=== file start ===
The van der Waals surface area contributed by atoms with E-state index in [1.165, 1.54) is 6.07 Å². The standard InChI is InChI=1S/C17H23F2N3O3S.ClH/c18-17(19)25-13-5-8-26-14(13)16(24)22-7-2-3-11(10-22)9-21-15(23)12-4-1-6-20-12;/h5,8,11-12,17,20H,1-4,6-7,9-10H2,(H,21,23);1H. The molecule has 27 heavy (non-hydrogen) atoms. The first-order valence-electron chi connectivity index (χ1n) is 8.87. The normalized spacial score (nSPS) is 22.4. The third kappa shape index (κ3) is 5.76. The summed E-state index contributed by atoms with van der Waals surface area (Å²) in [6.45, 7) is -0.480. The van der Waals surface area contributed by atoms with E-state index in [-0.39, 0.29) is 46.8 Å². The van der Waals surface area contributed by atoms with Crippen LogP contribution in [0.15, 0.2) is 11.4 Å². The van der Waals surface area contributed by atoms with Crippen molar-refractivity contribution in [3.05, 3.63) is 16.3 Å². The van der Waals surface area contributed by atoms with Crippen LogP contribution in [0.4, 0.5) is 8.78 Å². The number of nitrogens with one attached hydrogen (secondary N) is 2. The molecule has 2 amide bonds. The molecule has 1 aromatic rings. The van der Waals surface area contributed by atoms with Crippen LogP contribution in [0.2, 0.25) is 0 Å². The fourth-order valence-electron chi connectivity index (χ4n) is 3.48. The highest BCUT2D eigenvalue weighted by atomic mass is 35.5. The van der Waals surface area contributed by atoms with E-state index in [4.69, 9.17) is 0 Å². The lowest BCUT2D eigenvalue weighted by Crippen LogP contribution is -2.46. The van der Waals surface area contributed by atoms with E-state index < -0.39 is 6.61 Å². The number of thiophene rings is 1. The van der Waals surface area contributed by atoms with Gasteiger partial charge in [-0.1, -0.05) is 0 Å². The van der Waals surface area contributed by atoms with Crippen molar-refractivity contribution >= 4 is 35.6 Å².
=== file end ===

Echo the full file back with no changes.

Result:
The van der Waals surface area contributed by atoms with E-state index in [1.165, 1.54) is 6.07 Å². The standard InChI is InChI=1S/C17H23F2N3O3S.ClH/c18-17(19)25-13-5-8-26-14(13)16(24)22-7-2-3-11(10-22)9-21-15(23)12-4-1-6-20-12;/h5,8,11-12,17,20H,1-4,6-7,9-10H2,(H,21,23);1H. The molecule has 27 heavy (non-hydrogen) atoms. The first-order valence-electron chi connectivity index (χ1n) is 8.87. The normalized spacial score (nSPS) is 22.4. The third kappa shape index (κ3) is 5.76. The summed E-state index contributed by atoms with van der Waals surface area (Å²) in [6.45, 7) is -0.480. The van der Waals surface area contributed by atoms with E-state index in [-0.39, 0.29) is 46.8 Å². The van der Waals surface area contributed by atoms with Crippen LogP contribution in [0.15, 0.2) is 11.4 Å². The van der Waals surface area contributed by atoms with Crippen molar-refractivity contribution in [3.05, 3.63) is 16.3 Å². The van der Waals surface area contributed by atoms with Crippen LogP contribution in [0.4, 0.5) is 8.78 Å². The number of nitrogens with one attached hydrogen (secondary N) is 2. The molecule has 2 amide bonds. The molecule has 1 aromatic rings. The van der Waals surface area contributed by atoms with Crippen LogP contribution in [0.2, 0.25) is 0 Å². The fourth-order valence-electron chi connectivity index (χ4n) is 3.48. The highest BCUT2D eigenvalue weighted by atomic mass is 35.5. The van der Waals surface area contributed by atoms with E-state index in [4.69, 9.17) is 0 Å². The lowest BCUT2D eigenvalue weighted by Crippen LogP contribution is -2.46. The van der Waals surface area contributed by atoms with E-state index < -0.39 is 6.61 Å². The number of thiophene rings is 1. The van der Waals surface area contributed by atoms with Gasteiger partial charge in [-0.1, -0.05) is 0 Å². The van der Waals surface area contributed by atoms with Crippen molar-refractivity contribution >= 4 is 35.6 Å².